NEW HAVEN, Conn. (CBS/WFSB) Steven Hayes stood in front of the 12 men and women who will decide if he should live or die Thursday as his defense attorney asked them to spare his life.
In a surprising move, defense attorney Tom Ullmann had Hayes join him to stand face to face with the jury and told them to "Look at him. This is a human being."
"You may despise what he did," Ullmann told the jury in his closing argument, according to CBS affiliate WFSB. "But he's not a rabid dog that needs to be put down."
Hayes was convicted Oct. 6 of breaking into the Petit house, beating Hawke-Petit's husband William with a baseball bat, and forcing her to withdraw money from a bank before Hayes strangled and sexually assaulted her. The couple's daughters, Michaela, 11, and Hayley, 17, died of smoke inhalation after they were tied to their beds and doused with gasoline before the house was set ablaze.
Dr. William Petit, the sole survivor, escaped to a neighbor's house.
Co-defendant Joshua Komisarjevsky faces a separate capital murder trial next year for his role in the murders in addition to the charge of sexually assaulting Michaela.
Hayes never testified during the trial or the penalty phase but his defense attorneys argued throughout that Hayes was consumed by guilt over what he had done and what he had felt powerless to stop. They told the jury that a life sentence would be "a fate worse than death" for Hayes, WFSB reported.
Prosecutors countered that argument saying that the crime cried out for the death penalty. They said that Hayes and Komisarjevsky, tormented the Petit family for seven hours before they were killed. Prosecutors showed a photo of the victims smiling and another photo of a terrified Hawke-Petit at the bank withdrawing money for the men.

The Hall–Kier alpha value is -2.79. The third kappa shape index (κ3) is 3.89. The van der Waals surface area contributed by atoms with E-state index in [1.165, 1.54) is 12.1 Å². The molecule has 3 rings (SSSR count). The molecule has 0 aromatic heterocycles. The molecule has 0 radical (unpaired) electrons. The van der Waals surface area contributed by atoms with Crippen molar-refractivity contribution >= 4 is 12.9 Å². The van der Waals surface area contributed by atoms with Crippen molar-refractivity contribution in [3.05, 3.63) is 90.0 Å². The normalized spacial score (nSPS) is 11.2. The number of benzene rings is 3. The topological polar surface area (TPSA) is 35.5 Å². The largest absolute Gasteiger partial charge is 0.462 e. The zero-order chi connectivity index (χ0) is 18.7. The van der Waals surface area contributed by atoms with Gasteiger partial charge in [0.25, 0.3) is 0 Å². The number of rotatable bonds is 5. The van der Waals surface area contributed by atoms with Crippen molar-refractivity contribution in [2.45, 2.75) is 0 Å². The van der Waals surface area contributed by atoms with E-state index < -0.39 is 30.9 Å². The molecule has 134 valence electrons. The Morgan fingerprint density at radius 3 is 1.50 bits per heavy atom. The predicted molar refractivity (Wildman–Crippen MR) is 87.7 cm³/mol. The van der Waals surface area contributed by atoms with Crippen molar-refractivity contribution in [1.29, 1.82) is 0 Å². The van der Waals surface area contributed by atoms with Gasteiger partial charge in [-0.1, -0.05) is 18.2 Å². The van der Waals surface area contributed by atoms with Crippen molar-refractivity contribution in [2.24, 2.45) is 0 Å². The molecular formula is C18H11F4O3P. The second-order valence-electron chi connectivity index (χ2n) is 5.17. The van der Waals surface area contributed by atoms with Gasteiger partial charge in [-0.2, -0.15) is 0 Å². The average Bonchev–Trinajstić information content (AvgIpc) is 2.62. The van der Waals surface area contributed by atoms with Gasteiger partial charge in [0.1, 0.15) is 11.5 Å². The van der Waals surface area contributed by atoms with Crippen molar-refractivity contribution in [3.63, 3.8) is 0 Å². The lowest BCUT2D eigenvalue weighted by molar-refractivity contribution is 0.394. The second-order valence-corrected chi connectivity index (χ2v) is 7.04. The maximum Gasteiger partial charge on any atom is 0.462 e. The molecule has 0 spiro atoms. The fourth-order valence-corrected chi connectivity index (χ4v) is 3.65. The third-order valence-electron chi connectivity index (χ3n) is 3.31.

"Mr. Hayes and Mr. Komisarjevsky were on a power trip," said prosecutor Gary Nicholson.
Prosecutors also rejected defense claims that Hayes was just a follower and Komisarjevsky was the mastermind. They said the crime took both men to carry out and cited text messages the men exchanged the night of the crime in which Hayes said he was "chomping at the bit to get started."
Nicholson told the jury that, in all likelihood, Hawke-Petit knew she and her family were going to die and asked the jury to imagine what her final thoughts were.
"In her last moments on this earth as the defendant's hands were choking the life out of her, what was Mrs. Petit thinking about?" Nicholson asked.
"What were the defendants going to do to her daughters if they were doing this to her."
Deliberations began Friday morning and may carry on into the weekend.